A Philosophy of Ministry for Pastoring

Ephesians 4:11–12 (NLT) Now these are the gifts Christ gave to the church: the apostles, the prophets, the evangelists, and the pastors and teachers. Their responsibility is to equip God’s people to do his work and build up the church, the body of Christ.

The local church is God’s Plan A for accomplishing His mission in the world. There is no Plan B. The local church is the means by which God has intended to mature believers and reach the world with the gospel. In order to accomplish this, God has given gifts to the church. One of those gifts is the pastor.

The Apostle Paul left his disciple Titus in Crete so that he could “appoint elders in every town.” Those elders were to lead and guide the church towards full maturity in Christ. Over and over in scripture we are instructed to mature in our faith (Ephesians 4:11-16; Colossians 1:28 1 Corinthians 14:20; Philippians 3:15) and pastors stand in a key role to guide that maturing process.

In this article, I will present my philosophy of ministry for pastoring. We will see the qualifications, responsibilities, and the roles required by a pastor.

Qualifications of a Pastor

Scripture tells us that desiring to be a pastor is a good desire (desires a good thing) but it should also be pursued with caution (James 3:1). The ethical or moral bar for pastors is a high bar in scripture.

Pastors are expected to be mature and trustworthy, faithful to their family, self-controlled, hospitable, able to teach, and display blameless character (Titus 1:5-9). He or she is expected to set an example for the church in speech, conduct, love, faith, and purity (1 Timothy 4:11-16).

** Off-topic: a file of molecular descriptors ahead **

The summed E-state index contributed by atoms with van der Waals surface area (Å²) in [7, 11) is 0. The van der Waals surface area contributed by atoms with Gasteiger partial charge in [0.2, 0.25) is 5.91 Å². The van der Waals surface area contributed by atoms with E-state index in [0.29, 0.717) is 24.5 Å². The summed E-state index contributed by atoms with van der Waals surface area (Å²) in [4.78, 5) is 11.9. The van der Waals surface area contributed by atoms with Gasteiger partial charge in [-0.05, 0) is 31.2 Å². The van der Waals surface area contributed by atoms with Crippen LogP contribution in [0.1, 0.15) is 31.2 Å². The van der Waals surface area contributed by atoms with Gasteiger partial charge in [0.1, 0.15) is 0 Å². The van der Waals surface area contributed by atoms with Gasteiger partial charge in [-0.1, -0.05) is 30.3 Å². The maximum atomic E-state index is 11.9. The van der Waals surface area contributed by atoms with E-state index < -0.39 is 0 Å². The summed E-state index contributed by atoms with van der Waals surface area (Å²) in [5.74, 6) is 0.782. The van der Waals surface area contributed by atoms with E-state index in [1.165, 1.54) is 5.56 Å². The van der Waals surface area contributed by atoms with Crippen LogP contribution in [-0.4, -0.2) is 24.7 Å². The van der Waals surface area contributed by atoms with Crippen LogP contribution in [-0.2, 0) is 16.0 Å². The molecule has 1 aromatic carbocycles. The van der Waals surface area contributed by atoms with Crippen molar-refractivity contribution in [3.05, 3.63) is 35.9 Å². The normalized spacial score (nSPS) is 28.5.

These moral qualifications for pastoring are far more critical any skill competency. Paul instructs pastors to “pay careful attention to yourselves” before taking care of “all the flock” (see Acts 20:28-29). A pastor must prove to be of blameless character before being considered for church leadership.

Responsibilities of a Pastor

Pastors are required to be in disciple-making relationships with their people. That means the people in his or her church are being equipped to do ministry and make disciples as they mature into fully devoted followers of Jesus.

Scripture gives us several ways to accomplish this. Pastors are told to “devote yourself to the public reading of Scripture, to exhortation, to teaching” (1 Timothy 4:13). Pastors must “give instruction in sound doctrine” and “rebuke those who contradict it” (Titus 1:9). Pastors lead the people of God (1 Peter 5:1-5) in a way that equips them for the work of ministry (Ephesians 4:12). Pastors should be evangelists (2 Timothy 4:5), counselors (2 Corinthians 1:3-6), and spiritual directors (Hebrews 13:7).

Roles of a Pastor

This is surprising to some, but the word “pastor” never occurs in your New Testament. It’s written that way in English, but the title is translated from three different Greek words: Shepherd, Overseer, and Elder. These three terms sum up the three primary roles of a pastor and are used interchangeably.

As a shepherd, the pastor knows his flock, cares for their souls, and equips them for ministry. The following verses in the New Testament use the Greek term for “shepherd” to describe a pastor: Ephesians 4:11; Acts 20:28; 1 Peter 5:1-4; Matthew 9:36; John 10:11-14; Hebrews 13:20; 1 Peter 2:25.

An overseer monitors the health of his/her people (Acts 20:28), manages the group (1 Tim. 3:1-5), and leads (Philip. 1:1). The following verses in the New Testament use the Greek term for “shepherd” to describe a pastor: Acts 20:28; Philippians 1:1; 1 Timothy 3:1-2; 1 Peter 5:1-4.

As an elder, the pastor exhibits model character (Titus 1:5-9) and offers spiritual guidance (1 Tim. 4:11-16). The following verses in the New Testament use the Greek term for “elder” to describe a pastor: Acts 14:23; Acts 20:17-38; 1 Timothy 5:17-20; Titus 1:5-9; James 5:14; 1 Peter 5:1-4.